A group of researchers from Columbia and Stanford have created a method for turning complex cellular datasets into visualizations that map the similarities between tens of thousands of cells within a tissue sample.
The idea of representing large or complex data as a graph is nothing new, but it has taken on more prominence thanks to the rise of social media and those ubiquitous social graphs that map out who’s connected to whom. As we highlighted recently, however, graph analysis is becoming more popular outside the realm of social networks, and is being applied to problems that are more complex than just figuring out simple relationships within a network. In cases such as medical research, especially, graphs can provide a very effective way of seeing how potentially hundreds of thousands of data points spanning perhaps hundreds of variables are similar to each other.
That’s exactly what the team at Columbia and Stanford has done with a new algorithm that they’ve demonstrated within the realm of mass cytometry. According to a press release announcing the research (which is available via paid download at Nature Biotechnology):
“The method, called viSNE (visual interactive Stochastic Neighbor Embedding), is based on a sophisticated algorithm that translates high-dimensional data (e.g., a dataset that includes many different simultaneous measurements from single cells) into visual representations similar to two-dimensional ‘scatter plots’ ….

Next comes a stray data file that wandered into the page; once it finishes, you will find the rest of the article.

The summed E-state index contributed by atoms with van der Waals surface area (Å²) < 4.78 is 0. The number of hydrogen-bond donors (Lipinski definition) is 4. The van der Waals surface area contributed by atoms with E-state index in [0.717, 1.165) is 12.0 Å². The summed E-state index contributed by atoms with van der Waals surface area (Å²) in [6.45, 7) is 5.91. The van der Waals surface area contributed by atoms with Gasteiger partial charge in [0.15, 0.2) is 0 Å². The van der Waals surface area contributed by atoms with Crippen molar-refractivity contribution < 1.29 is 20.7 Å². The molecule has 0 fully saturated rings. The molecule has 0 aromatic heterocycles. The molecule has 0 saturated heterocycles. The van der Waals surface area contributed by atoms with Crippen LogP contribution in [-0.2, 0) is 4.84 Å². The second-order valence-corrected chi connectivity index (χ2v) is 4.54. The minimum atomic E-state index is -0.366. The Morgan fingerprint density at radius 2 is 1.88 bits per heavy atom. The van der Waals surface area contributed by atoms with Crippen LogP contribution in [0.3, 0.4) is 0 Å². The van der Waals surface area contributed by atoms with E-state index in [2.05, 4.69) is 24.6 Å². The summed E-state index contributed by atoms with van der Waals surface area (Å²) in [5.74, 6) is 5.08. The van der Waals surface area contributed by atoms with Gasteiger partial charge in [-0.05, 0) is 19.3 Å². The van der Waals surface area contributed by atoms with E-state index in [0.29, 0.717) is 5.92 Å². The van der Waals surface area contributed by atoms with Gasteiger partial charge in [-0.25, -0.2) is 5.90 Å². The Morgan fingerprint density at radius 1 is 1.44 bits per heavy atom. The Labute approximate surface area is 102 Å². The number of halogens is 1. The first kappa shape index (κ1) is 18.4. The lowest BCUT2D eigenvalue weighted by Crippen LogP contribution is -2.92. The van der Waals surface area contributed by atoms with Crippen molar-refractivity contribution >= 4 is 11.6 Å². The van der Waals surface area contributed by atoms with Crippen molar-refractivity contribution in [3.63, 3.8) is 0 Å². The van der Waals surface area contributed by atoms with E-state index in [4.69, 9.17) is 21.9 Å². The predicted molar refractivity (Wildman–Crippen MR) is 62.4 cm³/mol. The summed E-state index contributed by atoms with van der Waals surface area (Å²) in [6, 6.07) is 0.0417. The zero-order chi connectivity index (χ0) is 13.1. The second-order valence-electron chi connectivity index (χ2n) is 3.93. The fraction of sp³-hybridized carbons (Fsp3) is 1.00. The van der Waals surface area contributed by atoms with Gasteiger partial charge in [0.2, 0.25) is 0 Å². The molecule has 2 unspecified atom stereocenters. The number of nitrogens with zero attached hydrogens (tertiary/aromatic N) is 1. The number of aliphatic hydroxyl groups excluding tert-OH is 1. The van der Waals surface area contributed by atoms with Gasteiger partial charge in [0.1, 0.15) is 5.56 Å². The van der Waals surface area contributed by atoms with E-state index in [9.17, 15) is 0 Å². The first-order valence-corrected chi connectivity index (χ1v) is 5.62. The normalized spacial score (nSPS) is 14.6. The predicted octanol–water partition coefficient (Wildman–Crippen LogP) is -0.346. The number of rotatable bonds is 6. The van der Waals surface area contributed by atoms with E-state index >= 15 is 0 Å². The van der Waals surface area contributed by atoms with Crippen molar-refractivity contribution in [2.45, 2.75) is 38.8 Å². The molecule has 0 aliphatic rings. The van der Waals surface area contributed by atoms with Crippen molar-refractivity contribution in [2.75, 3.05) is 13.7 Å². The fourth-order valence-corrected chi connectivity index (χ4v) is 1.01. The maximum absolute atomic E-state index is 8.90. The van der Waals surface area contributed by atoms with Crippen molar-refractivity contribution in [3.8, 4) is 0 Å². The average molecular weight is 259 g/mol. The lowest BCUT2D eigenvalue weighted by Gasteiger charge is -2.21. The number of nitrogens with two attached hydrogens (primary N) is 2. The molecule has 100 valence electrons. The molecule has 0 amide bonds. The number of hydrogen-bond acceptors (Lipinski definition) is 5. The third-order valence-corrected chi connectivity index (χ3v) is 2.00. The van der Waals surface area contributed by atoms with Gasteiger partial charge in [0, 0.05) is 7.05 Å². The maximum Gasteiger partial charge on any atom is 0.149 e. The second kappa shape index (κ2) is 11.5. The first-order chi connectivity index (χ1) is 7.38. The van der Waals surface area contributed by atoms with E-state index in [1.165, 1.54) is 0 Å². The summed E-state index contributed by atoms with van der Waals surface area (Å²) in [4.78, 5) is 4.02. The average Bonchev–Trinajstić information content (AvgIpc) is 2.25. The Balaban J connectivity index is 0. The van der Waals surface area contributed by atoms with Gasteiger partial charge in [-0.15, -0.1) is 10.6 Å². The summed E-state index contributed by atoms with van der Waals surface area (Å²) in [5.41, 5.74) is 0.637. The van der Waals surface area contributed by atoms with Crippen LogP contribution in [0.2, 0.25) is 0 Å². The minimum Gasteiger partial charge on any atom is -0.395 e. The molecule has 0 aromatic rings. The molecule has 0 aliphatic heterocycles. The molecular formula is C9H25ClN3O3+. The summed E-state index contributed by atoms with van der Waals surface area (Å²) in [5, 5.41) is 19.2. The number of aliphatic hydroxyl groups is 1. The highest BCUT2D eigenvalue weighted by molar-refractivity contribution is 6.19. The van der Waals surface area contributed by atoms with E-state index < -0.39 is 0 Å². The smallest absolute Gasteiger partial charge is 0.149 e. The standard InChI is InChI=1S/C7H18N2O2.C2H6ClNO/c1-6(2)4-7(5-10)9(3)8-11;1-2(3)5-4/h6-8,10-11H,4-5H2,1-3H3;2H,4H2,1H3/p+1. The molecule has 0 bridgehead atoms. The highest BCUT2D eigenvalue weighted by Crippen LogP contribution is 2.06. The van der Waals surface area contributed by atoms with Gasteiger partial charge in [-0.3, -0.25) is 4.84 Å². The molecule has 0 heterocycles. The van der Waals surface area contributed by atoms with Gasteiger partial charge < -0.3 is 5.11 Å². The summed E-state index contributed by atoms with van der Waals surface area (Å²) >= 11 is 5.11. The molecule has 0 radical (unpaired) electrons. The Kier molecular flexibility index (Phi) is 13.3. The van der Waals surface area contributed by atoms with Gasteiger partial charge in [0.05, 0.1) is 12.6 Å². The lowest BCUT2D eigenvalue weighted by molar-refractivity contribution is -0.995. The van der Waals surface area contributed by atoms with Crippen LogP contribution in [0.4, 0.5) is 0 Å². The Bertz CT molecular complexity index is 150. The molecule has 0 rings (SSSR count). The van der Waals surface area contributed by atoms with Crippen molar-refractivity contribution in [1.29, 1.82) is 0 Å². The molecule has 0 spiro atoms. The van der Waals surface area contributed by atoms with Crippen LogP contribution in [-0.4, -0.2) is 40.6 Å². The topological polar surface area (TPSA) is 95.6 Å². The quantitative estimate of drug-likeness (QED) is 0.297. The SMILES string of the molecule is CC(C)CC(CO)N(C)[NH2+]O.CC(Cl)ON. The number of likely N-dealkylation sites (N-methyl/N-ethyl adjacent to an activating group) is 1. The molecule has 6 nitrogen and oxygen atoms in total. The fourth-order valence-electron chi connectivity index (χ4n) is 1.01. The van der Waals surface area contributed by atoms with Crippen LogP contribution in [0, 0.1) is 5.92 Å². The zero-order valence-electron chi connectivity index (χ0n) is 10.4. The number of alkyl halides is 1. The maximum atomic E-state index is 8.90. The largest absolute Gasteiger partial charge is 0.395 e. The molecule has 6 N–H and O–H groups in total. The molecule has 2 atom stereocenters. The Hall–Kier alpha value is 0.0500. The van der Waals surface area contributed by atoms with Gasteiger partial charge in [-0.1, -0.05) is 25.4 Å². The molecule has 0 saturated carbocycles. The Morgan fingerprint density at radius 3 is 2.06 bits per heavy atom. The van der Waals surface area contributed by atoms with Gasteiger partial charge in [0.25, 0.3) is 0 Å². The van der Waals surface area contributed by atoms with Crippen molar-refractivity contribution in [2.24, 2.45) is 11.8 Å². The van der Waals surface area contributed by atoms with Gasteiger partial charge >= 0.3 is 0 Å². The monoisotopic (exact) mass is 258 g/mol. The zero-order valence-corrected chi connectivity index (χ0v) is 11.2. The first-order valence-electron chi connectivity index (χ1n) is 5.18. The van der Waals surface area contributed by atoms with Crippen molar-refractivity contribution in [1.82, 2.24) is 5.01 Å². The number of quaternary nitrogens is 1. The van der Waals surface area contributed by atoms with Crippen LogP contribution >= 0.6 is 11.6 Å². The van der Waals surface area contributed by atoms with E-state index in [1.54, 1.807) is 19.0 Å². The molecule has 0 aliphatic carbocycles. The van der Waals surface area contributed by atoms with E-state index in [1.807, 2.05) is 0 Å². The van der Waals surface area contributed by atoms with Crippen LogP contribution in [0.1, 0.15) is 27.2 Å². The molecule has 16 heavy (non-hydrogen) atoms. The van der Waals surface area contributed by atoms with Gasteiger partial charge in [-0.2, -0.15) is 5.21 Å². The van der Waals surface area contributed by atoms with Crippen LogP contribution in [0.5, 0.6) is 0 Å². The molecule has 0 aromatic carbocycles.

“The viSNE software can analyze measurements of dozens of molecular markers. In the two-dimensional maps that result, the distance between points represents the degree of similarity between single cells. The maps can reveal clearly defined groups of cells with distinct behaviors (e.g., drug resistance) even if they are only a tiny fraction of the total population. This should enable the design of ways to physically isolate and study these cell subpopulations in the laboratory.”
I assume they say similar to scatter plots because the algorithm is analyzing data across more than two dimensions, although the resulting chart is essentially the same (i.e., data points with similar characteristics will form clusters).